Collaborative Research: Eurasian and Makarov Basins Observational Network Target Changes in the Arctic Ocean

The pan-Arctic boundary current provides the largest input of water, heat, and salt into the Arctic Ocean. Recent hydrographic sections and mooring-based observations captured a Eurasian and Makarov basins (EMB) transition from warming to cooling; understanding the transition requires tracing the intensity of this major subsurface transport system. Responding to urgent needs for a long-term observation system for understanding rapid high-latitude climate change, an EMB observational network is proposed as an element of the Arctic Observing Network (AON).

This international, multidisciplinary effort will explore the Arctic Ocean’s EMB. Three August-September cruises, one every two years, are proposed, with extensive measurements along continental margins, a boundary current conduit; cruises will cover vast areas from Svalbard to the East Siberian Sea. The program ties together oceanographic, chemical, and ice observations using moorings, repeated oceanographic sections, and Lagrangian drifters to provide vital information about Arctic Ocean changes.

Intellectual merit: The overarching goal of the proposed study as an AON element is to compile a cohesive picture of the state and transformations of Atlantic Water (AW) in the EMB, with particular focus on three major observational targets:

  • Target #1: Along-slope AW transport by the boundary currents.
  • Target #2: Interaction of AW branches with shelf waters, deep basin interior and upper ocean.
  • Target #3: EMB indications of changes in the upper ocean circulation.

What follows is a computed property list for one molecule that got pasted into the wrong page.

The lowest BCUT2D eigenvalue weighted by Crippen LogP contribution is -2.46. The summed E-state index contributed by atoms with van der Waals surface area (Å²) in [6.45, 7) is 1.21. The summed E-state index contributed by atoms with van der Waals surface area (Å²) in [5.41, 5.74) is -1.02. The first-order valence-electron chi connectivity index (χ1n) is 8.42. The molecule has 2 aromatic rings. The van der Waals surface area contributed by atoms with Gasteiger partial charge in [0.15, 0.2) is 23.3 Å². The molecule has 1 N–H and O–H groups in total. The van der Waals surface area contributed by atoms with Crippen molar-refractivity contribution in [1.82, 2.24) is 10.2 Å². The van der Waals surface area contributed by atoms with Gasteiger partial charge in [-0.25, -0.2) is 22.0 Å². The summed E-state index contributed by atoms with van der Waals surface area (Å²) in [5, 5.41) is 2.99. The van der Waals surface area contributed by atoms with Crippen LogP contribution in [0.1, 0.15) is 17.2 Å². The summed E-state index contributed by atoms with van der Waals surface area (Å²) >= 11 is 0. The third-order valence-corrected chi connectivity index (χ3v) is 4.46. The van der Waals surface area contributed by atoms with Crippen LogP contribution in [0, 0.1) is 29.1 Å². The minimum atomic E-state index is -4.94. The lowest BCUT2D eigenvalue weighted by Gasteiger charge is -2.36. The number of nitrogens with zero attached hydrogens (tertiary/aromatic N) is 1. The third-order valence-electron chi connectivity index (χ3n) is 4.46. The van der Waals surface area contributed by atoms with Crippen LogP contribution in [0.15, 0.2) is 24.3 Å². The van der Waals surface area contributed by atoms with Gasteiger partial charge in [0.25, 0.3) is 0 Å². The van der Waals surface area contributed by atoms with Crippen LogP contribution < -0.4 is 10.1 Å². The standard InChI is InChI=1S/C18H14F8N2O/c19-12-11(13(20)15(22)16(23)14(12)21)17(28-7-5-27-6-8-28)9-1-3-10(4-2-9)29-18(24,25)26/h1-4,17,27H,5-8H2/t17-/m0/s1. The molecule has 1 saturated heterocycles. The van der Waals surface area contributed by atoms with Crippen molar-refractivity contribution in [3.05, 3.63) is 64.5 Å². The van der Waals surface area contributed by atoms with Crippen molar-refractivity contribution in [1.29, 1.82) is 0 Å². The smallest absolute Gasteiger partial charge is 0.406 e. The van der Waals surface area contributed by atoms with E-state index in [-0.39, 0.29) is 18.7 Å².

The proposed targets are broad in scope and pose a wide range of challenges to modern high-latitude observational oceanography. Vital boundary-current observations maintained since 2002 will be continued (Target #1). Recent observations suggest an increasing role of shelf-basin interactions under a changing high-latitude marine climate and a shift to cyclonic circulation in the EMB; observational Targets #2 and #3 are therefore critical to the observational network. Highly coherent changes of multi-year sea-ice area and AW warming/cooling suggest that the AW heat may be a contributor to the observed changes of the arctic ice cover; therefore, sustained, dedicated measurements are critical for understanding the role of ocean interior heat in shaping arctic ice (Target #2). The EMB’s size and location mean that this part of the Arctic Ocean is representative of pan-arctic conditions and processes, and therefore appropriate for long-term observing. Therefore, the proposed program is an important element of the pan-AON.

Relevance to AON and SEARCH: This program is vital for interpreting and assessing polar climate change; it contributes to the AON and the interagency Study of Environmental ARctic CHange (SEARCH) programs via maintaining important, critically-needed AON elements. The project’s observational targets are closely linked to SEARCH science questions and address all three observational priorities specified in the SEARCH Implementation Plan. Proposed mooring sites and oceanographic cross-sections are closely related to SEARCH priority areas for distributed ocean and sea-ice observations; these observations are highly relevant to AON and SEARCH goals. Years of accumulated PI experience from the NABOS (Nansen and Amundsen Basins Observational System) and NPEO (North Pole Environmental Observatory) programs, two SEARCH projects, insure the ability to achieve these goals.

Broader impacts: Better understanding of the Arctic’s future course will have direct economic and social benefits. Climate change is very important to Arctic people, impacting infrastructure, food gathering, and survival. The project will disseminate information about observed Arctic Ocean changes via various channels (web pages, mass media, lectures). Strong existing links with several AON projects will foster synergy and interdisciplinary dialog. International cooperation will be enhanced, resulting in shared research infrastructure, updated databases, and knowledge synthesis. Graduate students will be supported; female and Alaska Native students will be encouraged to participate. Program outreach will culminate in 2013 with a shipboard summer school. Data and products, critically-needed benchmarks for Arctic satellite sea-ice and altimeter measurements, will be available per AON data policy.